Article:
Answering 3 questions about Dow Jones Industrial Average
I did a lunch time talk ‘Market Primer’ at IG Asia earlier today. This is a regular/recurring event that runs once a month. There is also a monthly forex lunch time talk as well. You can find details here, register your attendance through this link.
I cannot emphasise how important these sessions are to myself – they force me to confront the market objectively regardless of my own bias. It is also a kind of enforced exercise – if I did not have these sessions, I doubt I would be doing these analyses regularly. So here I would like to share 3 important questions that were brought up and how I see them.
3 questions about Dow Jones Industrial Average
- Is there an US presidential election effect?
- Can I short it?
- Will DJIA go higher?
It is highly important to satisfy ourselves with a qualified answer in light of the cognitive dissonance that is going on like why is the US stock market so bullish?. That with the kind of negativity from US data as well as crash in many other global stock indices, how come the Dow is back to nearly all time high?
In addition, I have covered over time, why stock indices are due for a big correction in stories like these:
- This DJIA chart signals a bad year for stock markets in 2016
- Dow Industrials, Transports diverges more than ever
- Goodbye divergence, Dow Industrials runs after Transport Index
Is there an election effect?
This question came up late last year and early this year. In my opinion, there is a long answer and a short one. My short answer is ‘No’ but the long one is ‘it depends on who you are and what you do’.
If I answered yes, it is highly likely some over-enthused individual will catch every dip with both hands. We know how that turned out in January with Hang Seng Index and Straits Times Index falling sharply by over 30% early in January. Buying an ‘election effect’ on Monday 04 January is a widow-maker for sure. Applies to most other markets. The Hang Seng Index for example remains negative YTD despite a big rally from February low.
Come US stockmarket, we cannot deny there could be some truth. Let’s take a look at this chart of the Dow in 2000. 2000 was an election year as well. George W Bush was elected POTUS on 07 November 2000. If you look at the concurrent crash in NASDAQ which fell nearly 60% by end 2000, Dow was sweet as roses. Go all in to buy? Not so fast. Despite staying resilient mostly, there was still some great volatility there with nearly 15% corrections even as late as October. If you are ready for a 15-20% correction in your portfolio value, it looks great. If you are highly leveraged with no room for mistakes, good luck.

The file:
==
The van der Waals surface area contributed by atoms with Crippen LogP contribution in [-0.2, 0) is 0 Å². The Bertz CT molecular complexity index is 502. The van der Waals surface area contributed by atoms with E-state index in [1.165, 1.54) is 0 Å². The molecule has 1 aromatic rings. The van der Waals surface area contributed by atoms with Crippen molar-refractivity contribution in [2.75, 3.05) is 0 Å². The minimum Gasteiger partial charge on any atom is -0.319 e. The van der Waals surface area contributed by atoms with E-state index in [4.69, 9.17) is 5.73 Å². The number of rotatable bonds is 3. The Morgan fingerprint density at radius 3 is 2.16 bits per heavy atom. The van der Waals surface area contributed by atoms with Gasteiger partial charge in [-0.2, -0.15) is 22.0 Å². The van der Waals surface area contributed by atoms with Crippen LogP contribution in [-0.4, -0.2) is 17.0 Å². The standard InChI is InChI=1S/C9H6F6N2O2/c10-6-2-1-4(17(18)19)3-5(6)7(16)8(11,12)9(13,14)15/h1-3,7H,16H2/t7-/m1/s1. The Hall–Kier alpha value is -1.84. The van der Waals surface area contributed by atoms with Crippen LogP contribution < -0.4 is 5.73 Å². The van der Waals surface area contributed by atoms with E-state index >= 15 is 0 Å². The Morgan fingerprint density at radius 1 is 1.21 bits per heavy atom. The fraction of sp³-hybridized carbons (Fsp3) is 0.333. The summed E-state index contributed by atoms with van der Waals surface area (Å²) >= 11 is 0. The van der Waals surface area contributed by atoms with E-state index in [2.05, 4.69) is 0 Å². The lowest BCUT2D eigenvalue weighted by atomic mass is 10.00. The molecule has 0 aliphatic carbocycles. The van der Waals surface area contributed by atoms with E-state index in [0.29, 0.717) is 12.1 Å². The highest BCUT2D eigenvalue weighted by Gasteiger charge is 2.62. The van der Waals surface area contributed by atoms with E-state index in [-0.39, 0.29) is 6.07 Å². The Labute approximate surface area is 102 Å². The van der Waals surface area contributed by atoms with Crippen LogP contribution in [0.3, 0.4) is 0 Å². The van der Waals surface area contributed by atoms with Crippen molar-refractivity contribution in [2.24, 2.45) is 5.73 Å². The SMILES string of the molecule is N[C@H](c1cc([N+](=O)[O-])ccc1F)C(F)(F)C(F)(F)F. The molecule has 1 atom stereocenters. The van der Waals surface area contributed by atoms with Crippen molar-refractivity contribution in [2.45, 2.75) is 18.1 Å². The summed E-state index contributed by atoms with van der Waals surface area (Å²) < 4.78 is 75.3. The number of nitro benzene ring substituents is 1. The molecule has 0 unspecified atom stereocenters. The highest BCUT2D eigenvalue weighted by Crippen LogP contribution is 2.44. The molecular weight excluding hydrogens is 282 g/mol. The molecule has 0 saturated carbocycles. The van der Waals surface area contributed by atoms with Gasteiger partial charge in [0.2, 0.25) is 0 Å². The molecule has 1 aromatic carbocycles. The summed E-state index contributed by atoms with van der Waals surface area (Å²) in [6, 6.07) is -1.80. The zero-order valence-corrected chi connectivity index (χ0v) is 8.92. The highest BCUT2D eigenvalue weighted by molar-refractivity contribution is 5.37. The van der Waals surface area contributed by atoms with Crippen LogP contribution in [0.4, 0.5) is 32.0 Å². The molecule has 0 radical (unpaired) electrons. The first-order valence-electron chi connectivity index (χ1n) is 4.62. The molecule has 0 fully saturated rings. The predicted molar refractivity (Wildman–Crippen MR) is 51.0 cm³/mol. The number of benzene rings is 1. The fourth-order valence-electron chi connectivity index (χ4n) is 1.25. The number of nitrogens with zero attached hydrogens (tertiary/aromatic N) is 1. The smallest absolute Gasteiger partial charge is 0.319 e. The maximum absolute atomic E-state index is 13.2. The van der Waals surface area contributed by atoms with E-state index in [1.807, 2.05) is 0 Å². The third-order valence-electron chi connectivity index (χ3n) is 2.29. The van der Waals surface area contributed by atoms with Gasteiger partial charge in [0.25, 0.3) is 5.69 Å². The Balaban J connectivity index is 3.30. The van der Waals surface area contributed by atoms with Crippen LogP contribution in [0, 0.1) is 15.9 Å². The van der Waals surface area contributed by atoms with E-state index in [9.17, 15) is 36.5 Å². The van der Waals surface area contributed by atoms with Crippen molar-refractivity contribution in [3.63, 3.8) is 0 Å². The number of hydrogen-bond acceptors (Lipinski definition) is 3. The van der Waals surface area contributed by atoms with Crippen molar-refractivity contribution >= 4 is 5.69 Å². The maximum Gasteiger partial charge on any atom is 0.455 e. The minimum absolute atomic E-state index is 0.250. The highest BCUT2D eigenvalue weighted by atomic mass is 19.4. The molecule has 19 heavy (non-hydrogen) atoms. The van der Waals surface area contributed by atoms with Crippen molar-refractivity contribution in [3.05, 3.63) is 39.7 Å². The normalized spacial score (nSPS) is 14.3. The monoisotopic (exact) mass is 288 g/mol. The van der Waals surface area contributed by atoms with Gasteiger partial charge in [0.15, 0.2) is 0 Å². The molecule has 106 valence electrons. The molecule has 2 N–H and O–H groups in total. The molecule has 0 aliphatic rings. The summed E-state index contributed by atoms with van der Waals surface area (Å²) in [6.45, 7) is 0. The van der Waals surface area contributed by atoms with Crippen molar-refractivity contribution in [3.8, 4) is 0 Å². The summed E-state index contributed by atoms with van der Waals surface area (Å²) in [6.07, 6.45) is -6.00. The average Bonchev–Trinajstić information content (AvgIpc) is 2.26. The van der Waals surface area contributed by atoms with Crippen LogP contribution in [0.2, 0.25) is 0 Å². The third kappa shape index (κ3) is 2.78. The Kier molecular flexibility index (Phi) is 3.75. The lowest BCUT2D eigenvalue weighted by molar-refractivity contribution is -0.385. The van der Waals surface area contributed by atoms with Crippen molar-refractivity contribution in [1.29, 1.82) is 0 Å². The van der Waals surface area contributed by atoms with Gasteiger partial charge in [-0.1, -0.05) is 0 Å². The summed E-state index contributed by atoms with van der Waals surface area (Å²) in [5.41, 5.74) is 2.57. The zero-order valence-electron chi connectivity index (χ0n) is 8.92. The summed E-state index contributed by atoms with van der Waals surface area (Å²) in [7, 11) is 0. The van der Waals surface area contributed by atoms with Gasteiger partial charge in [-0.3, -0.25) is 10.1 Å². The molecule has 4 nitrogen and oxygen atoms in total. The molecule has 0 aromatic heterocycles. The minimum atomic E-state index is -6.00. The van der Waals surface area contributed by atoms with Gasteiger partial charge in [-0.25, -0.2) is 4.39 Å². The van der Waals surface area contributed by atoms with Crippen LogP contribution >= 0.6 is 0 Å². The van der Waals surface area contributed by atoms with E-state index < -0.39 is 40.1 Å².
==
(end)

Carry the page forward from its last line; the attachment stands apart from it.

Can I short it?
This is clearly a ‘No’. The US stockmarket remains outperformer against all others. The right approach is to short losers (like China A50, Nikkei 225), buy winners (S&P 500, DJIA). The US is clearly a winner. Besides whatever technique you use, this huge rally means the US index is up trend by most short term indicators. That means that one would be shorting into a lot of supports, short-term indicators like moving averages for example.
Will DJIA go higher?
This is difficult to answer. My own sarcastic answer is ‘Yes’, the Dow will go to 180,000 when the Federal Reserve runs QEinfinity, print 10 USD for every 1 USD in existence both physically and electronically today. Short of that, in my opinion, my honest answer is ‘No’ the US economy is NOT doing well and the Dow should not go higher.
One of the charts I look at is this overlay of DJIA with IWM. IWM is an ETF of Russell 2000 which is an index for small cap stocks. Because the index ticker is missing, I have no choice but to use the ETF instead. What I see here is clearly a sign of divergence and weakness.
In most economies, small enterprises make up a larger portion of the real economy. They do more local business, hire larger percentage of the local workforce (up to 70%), contribute more to the community. These are the companies that make up the Russell 2000 index. Those in the Dow are different. They have a more global footprint, outsource their manufacturing overseas and receive overseas revenue. Just think about Apple for example.
It is entirely possible for DJIA to outperform and yet for the US economy to do poorly, which is what I see here where IWM is clearly diverging.
Zoom out of this chart to a 2010- present time frame and it is even clearer.
In a healthy economy, IWM should be outperforming, like the first half of 2011 and then again from 2013 – 2015. This is no longer true, IWM is no longer performing as well and if we compare peak to peak in terms of stock performance, IWM is clearly descending. This does not bode well for DJIA. What remains is a matter of time frame, and if the Fed will run some more stimulus programs that will just prop up large caps some more.